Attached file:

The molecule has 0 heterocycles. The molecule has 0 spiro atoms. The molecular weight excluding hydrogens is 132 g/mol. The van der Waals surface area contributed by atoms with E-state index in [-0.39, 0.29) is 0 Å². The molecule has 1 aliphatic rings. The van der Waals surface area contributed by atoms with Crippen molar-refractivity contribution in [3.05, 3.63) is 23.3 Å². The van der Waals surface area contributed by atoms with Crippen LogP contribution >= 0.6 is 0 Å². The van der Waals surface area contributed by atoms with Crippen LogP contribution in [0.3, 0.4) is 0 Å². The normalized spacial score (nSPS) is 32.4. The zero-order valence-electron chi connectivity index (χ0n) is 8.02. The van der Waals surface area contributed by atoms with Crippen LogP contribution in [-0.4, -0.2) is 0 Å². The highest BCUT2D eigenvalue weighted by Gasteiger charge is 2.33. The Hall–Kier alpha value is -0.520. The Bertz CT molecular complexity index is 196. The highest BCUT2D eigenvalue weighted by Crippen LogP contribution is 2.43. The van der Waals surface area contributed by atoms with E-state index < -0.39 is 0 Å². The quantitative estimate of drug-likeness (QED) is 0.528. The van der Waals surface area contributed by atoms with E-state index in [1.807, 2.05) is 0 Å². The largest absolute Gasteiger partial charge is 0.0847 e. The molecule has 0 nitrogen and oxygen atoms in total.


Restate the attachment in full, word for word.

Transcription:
The molecule has 0 heterocycles. The molecule has 0 spiro atoms. The molecular weight excluding hydrogens is 132 g/mol. The van der Waals surface area contributed by atoms with E-state index in [-0.39, 0.29) is 0 Å². The molecule has 1 aliphatic rings. The van der Waals surface area contributed by atoms with Crippen molar-refractivity contribution in [3.05, 3.63) is 23.3 Å². The van der Waals surface area contributed by atoms with Crippen LogP contribution >= 0.6 is 0 Å². The van der Waals surface area contributed by atoms with Crippen LogP contribution in [0.3, 0.4) is 0 Å². The normalized spacial score (nSPS) is 32.4. The zero-order valence-electron chi connectivity index (χ0n) is 8.02. The van der Waals surface area contributed by atoms with Crippen LogP contribution in [-0.4, -0.2) is 0 Å². The highest BCUT2D eigenvalue weighted by Gasteiger charge is 2.33. The Hall–Kier alpha value is -0.520. The Bertz CT molecular complexity index is 196. The highest BCUT2D eigenvalue weighted by Crippen LogP contribution is 2.43. The van der Waals surface area contributed by atoms with E-state index < -0.39 is 0 Å². The quantitative estimate of drug-likeness (QED) is 0.528. The van der Waals surface area contributed by atoms with E-state index in [1.807, 2.05) is 0 Å². The largest absolute Gasteiger partial charge is 0.0847 e. The molecule has 0 nitrogen and oxygen atoms in total.